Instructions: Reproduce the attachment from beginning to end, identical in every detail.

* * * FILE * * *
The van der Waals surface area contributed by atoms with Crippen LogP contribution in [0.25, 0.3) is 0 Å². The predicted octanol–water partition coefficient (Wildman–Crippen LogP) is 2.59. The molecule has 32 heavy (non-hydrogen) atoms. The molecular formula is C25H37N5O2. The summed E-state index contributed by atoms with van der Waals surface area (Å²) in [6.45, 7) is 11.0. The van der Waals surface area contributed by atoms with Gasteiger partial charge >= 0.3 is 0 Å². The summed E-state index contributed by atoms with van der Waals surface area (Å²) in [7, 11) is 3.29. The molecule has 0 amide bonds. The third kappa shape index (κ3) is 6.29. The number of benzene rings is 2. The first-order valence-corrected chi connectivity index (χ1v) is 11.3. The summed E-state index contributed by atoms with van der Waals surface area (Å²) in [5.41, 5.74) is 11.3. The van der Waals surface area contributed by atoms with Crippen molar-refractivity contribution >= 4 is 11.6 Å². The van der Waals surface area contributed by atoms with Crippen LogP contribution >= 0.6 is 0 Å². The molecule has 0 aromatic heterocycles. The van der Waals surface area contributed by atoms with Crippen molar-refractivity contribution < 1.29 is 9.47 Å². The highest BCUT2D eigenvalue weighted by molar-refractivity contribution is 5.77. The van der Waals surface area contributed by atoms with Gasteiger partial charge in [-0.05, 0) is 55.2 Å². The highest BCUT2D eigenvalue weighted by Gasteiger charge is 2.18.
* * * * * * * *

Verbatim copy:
The van der Waals surface area contributed by atoms with Crippen LogP contribution in [0.25, 0.3) is 0 Å². The predicted octanol–water partition coefficient (Wildman–Crippen LogP) is 2.59. The molecule has 32 heavy (non-hydrogen) atoms. The molecular formula is C25H37N5O2. The summed E-state index contributed by atoms with van der Waals surface area (Å²) in [6.45, 7) is 11.0. The van der Waals surface area contributed by atoms with Gasteiger partial charge >= 0.3 is 0 Å². The summed E-state index contributed by atoms with van der Waals surface area (Å²) in [7, 11) is 3.29. The molecule has 0 amide bonds. The third kappa shape index (κ3) is 6.29. The number of benzene rings is 2. The first-order valence-corrected chi connectivity index (χ1v) is 11.3. The summed E-state index contributed by atoms with van der Waals surface area (Å²) in [5.41, 5.74) is 11.3. The van der Waals surface area contributed by atoms with Crippen molar-refractivity contribution >= 4 is 11.6 Å². The van der Waals surface area contributed by atoms with Crippen LogP contribution >= 0.6 is 0 Å². The molecule has 0 aromatic heterocycles. The van der Waals surface area contributed by atoms with Crippen molar-refractivity contribution < 1.29 is 9.47 Å². The highest BCUT2D eigenvalue weighted by molar-refractivity contribution is 5.77. The van der Waals surface area contributed by atoms with Gasteiger partial charge in [-0.05, 0) is 55.2 Å². The highest BCUT2D eigenvalue weighted by Gasteiger charge is 2.18.